Tuned: Fiat Palio S10
The Fiat Palio S10 was one of the first 'warm' hatchbacks in the country – and this one has been TUNED!Abu Abraham

Tuned: Fiat Palio S10

Cars are machines with character and charm, and few have the enduring appeal of the Fiat Palio S10

The Fiat Palio is a special car, it was the first warm hatchback in the country and was perhaps one of the few cars actually focussed towards enthusiasts. Most people would sum up the Palio as a car with terrible reliability and poor build quality. Speak to any enthusiast though, and they’ll tell you that the Palio is indeed one of the finest hatchbacks the country has ever seen. And this example here isn’t extensively modded like the Polo you read about earlier in our TUNED Section. Instead, it is more ‘OEM+’ — just enough to heighten the Thrill of Driving and not make you cream your pants.

“I wanted a unique car,” says Akhil who owns this Palio. More than a decade ago, Kerala was seeing a massive rise in the tuner car culture. In fact, Kerala might have been the epicentre of the initial movement in the country, and pioneers of some mods that hadn’t been seen in India before. But, the cars used were mostly Japanese — reliability aside, getting parts for old Hondas and Marutis is also easier. But Akhil always lusted after the Canary Yellow S10, and after years of hunting for a good example he finally found one. “I bought it in 2012 with just 7333km, a grandpa owned it, and he never really drove it” says Akhil. He took the car straight for a full respray to restore the yellow paintwork and got brand new tyres onto it.

17-inch Lenso rims look beautiful
17-inch Lenso rims look beautifulAbu Abraham

“Then after a year I started slowly modifying it.” Akhil initially got new Lenso Venom 17-inch rims, wrapped in Nitto 205/40 R17 tyres, a full Raj Hingorani exhaust system with headers, and later remapped the ECU from Pete’s. Soon after the remap came the WilWood big brake kit, Green Cotton stock replacement air filter and the Hotbits adjustable coilovers to lower the car and improve handling. In terms of numbers, this Palio is making approximately 113bhp, the stock car produced 98bhp. The car hasn’t been dyno’d so we can’t tell you an exact power and torque output, but torque should also be up by about 10 per cent, from stock to about 150Nm. There are also a bunch of cosmetic modifications to this S10 including the super cool Hella 450 auxiliary fog lights, an OMP hood pin kit and an Auto Gauge RPM meter on the inside.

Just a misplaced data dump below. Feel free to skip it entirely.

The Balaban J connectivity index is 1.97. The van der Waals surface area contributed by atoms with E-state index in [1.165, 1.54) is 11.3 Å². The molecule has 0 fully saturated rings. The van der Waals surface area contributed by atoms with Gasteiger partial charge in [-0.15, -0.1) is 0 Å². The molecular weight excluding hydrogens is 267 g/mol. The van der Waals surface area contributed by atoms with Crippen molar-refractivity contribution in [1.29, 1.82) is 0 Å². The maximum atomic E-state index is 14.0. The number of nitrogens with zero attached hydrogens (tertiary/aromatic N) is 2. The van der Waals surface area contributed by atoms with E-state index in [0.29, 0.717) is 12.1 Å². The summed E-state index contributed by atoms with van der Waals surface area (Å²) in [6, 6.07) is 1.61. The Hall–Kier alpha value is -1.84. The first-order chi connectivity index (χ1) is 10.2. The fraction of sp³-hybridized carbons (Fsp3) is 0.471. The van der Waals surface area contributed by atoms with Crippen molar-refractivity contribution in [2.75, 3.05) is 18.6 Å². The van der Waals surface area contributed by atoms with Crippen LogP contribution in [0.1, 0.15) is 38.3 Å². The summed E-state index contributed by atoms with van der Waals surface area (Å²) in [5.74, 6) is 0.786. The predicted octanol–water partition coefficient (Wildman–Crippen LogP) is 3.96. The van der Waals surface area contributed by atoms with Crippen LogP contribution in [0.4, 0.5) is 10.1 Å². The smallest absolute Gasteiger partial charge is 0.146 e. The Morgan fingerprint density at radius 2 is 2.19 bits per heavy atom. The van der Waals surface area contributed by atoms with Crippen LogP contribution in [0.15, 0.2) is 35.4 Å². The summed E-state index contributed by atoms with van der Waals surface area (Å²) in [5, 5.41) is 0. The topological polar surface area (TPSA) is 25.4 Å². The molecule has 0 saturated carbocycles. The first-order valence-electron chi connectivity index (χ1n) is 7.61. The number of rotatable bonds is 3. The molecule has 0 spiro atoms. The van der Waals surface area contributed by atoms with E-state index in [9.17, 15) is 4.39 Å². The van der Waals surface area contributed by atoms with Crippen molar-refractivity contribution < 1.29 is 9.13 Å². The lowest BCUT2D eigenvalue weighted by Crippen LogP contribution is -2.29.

Perhaps the biggest question with any Fiat is reliability, but in the 8 years of owning the car, Akhil says trouble has been minimal. “Take your Fiat to a Fiat mechanic, it’ll be perfect,” he says. Timing belts are a common problem with these cars and Akhil takes his car to the mechanic once a month just to make sure everything is working as it should.

Pete's map bumps up the power by approximately 15 bhp
Pete's map bumps up the power by approximately 15 bhpAbu Abraham

He also added that engine modifications on Fiats should be kept minimal, which is why the Pete’s map is fairly mild and no other engine work has been done to it. “I owned a turbocharged S10, but it kept breaking down”. Fiats are only unreliable if they haven’t been taken care of, or if they’re not driven often. Akhil tries his best to do both, hooning the Palio at every chance he gets and treating it like the poster car it once was to him. Parts availability is also sorted out by a Fiat owners group. “Fiat owners are too into it,” he chuckles. The owners group helps source original parts either from old leftover stock from around the country, refurbished second- hand parts or from overseas. In other cars you could get away with third party bits, “but for a Fiat you need the original parts”.

Akhil intends to keep this Palio S10 with him for a long time, and not change much more to it. Honestly, as an owner of a fairly unreliable car myself, it sounds weird but a car that needs care and maintenance has a closer bond to you. Newer cars all work well, and have a tonne of electronics to let you know even when to shift gear. The newer cars are certainly more liveable. But sometimes you need a car whose only focus is to drive well, and to look cool while doing it. And no one does that better than the Italians.

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